How the US SPEECH Act Will Affect Libel Tourism
By Katherine at Legal Language
Posted on 10/29/2010
In In Court
Earlier this fall, President Obama signed the SPEECH Act into law — a bill passed to combat the threat of libel tourism.
What libel tourism cases prompted the SPEECH Act, and how will these new laws prohibit further libel tourism?
What Is Libel Tourism?
Libel tourism refers to the practice of suing a writer for libel in a jurisdiction that is more likely to rule in favor of a plaintiff. Many people associate libel tourism with the United Kingdom, where libel laws tend to be “plaintiff-friendly.”
It is more difficult to file and win a libel suit in the United States. Plaintiffs must be ready to prove what was published was not only untrue, but also published recklessly or with malicious intent. Enforcement of the First Amendment leads to US courts often ruling in favor of the defendants in libel cases.
Many American celebrities and politicians have been known to take libel cases to the United Kingdom. But one of the most oft-cited examples of libel tourism are the actions of Khalid bin Mahfouz, a wealthy Saudi Arabian who lived in Ireland.
There were many allegations that Khalid bin Mahfouz gave hundreds of thousands of dollars to terrorist groups, including al-Qaida and even Osama bin Laden himself. Several different books and articles discussed the possibility of bin Mahfouz as a terrorist financier, but by the time he died in 2009, he had filed 40 different libel suits in England — and had won many of them, resulting in the recall and destruction of thousands of books and the issue of numerous apologies by publishing houses.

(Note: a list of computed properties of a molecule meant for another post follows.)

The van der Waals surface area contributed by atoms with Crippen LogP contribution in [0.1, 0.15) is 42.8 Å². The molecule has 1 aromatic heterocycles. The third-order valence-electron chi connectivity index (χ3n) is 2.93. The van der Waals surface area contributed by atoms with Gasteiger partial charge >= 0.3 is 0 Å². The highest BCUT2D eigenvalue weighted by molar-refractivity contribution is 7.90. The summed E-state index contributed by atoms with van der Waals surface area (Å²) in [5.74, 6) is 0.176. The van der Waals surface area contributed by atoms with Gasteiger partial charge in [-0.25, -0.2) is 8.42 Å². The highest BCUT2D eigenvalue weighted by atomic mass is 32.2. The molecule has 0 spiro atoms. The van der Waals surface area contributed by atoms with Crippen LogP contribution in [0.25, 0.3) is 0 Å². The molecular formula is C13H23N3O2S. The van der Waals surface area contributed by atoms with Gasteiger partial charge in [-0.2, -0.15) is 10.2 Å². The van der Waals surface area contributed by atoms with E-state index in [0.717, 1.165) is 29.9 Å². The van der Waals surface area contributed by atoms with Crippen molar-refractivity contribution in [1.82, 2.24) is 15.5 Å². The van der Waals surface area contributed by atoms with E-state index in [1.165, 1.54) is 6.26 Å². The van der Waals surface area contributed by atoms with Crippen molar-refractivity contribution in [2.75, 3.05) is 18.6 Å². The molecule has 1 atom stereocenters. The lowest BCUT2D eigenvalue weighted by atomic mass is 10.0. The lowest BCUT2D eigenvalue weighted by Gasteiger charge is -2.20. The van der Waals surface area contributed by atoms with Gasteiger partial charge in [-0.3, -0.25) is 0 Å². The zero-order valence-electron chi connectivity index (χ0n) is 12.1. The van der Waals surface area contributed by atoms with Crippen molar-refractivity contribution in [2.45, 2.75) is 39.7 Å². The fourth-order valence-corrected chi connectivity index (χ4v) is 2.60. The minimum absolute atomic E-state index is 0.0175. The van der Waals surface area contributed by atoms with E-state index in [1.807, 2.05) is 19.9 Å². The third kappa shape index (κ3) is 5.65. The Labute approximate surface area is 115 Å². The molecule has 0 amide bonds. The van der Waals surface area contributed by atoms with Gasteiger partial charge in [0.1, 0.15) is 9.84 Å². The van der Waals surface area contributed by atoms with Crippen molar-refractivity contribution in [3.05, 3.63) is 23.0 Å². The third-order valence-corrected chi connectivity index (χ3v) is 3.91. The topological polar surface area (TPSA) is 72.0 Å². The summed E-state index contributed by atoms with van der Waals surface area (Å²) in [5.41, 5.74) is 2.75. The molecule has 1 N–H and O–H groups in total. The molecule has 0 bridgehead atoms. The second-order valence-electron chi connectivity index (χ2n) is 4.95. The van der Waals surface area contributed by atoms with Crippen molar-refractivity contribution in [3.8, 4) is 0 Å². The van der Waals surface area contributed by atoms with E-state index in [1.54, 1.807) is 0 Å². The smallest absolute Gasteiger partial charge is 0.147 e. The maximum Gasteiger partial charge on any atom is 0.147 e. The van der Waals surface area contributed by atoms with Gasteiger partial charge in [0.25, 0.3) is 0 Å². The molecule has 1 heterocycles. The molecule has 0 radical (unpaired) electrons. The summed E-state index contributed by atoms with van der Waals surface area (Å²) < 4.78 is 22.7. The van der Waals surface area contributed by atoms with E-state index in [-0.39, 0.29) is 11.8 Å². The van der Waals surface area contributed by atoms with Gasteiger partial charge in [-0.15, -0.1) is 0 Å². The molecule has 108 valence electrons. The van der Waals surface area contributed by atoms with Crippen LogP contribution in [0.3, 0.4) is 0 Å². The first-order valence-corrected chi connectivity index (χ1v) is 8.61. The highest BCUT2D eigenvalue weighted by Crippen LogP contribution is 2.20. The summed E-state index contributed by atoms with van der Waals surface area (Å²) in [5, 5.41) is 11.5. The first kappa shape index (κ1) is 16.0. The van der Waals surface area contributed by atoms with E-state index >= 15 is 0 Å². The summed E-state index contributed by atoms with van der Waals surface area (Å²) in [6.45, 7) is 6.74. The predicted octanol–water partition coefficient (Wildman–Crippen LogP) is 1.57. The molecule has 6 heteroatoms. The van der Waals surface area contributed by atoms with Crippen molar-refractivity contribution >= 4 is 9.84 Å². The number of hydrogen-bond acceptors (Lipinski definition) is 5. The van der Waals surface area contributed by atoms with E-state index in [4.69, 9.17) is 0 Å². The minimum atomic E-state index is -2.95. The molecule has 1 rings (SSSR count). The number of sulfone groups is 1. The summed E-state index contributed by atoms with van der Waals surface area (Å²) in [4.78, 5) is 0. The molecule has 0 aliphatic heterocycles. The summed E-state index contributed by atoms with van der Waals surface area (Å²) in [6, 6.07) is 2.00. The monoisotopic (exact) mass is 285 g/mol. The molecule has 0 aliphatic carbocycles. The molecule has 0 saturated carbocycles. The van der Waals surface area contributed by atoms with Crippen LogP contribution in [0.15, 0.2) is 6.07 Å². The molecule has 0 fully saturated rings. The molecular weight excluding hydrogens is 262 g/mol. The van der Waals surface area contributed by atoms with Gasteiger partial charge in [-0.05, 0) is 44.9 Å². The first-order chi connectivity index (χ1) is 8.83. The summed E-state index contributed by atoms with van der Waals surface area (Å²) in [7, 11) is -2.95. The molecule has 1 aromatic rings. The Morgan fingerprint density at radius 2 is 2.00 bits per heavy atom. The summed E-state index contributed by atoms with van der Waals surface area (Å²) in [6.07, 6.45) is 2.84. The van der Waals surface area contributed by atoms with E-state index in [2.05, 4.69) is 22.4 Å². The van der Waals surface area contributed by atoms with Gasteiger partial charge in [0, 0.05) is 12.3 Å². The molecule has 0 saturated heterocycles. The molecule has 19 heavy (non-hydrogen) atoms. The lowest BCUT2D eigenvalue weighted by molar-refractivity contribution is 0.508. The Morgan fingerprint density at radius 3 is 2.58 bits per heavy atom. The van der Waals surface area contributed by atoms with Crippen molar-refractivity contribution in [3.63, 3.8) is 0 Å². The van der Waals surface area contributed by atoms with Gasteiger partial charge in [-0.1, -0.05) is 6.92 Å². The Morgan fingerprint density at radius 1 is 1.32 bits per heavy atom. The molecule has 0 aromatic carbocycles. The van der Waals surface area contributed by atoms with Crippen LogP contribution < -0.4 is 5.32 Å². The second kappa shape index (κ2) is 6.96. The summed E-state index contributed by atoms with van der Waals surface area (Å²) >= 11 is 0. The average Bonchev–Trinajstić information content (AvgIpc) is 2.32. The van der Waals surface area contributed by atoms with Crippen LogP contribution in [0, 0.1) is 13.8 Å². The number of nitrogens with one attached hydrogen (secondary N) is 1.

How Does the SPEECH Act Fight Libel Tourism?
Inspired by the legal battles of Khalid bin Mahfouz, the Free Speech Protection Act was introduced in Congress in 2008 and then again in 2009, but failed to pass.
The latest incarnation, the SPEECH Act — which stands for “Securing the Protection of our Enduring and Established Constitutional Heritage” — passed unanimously in the US Senate and House of Representatives earlier this year. President Barack Obama signed it into law on August 10, 2010.
The SPEECH Act requires that all foreign libel judgments must be compliant with the First Amendment, or they will not be enforceable in the United States.
Prior to the passing of the SPEECH Act, foreign libel judgments were valid in the United States, though in 2008, New York state passed the Libel Tourism Protection Act, which allowed New York courts to claim jurisdiction over libel suits filed against New York-based authors and publishing companies. After New York’s law was passed, California, Florida and Illinois passed similar acts discouraging libel tourism.
By discouraging libel tourism and ensuring that any foreign judgments are completely valid before they can be upheld in the United States, the SPEECH Act is a boon to writers and anyone else seeking the protection and rights of the First Amendment.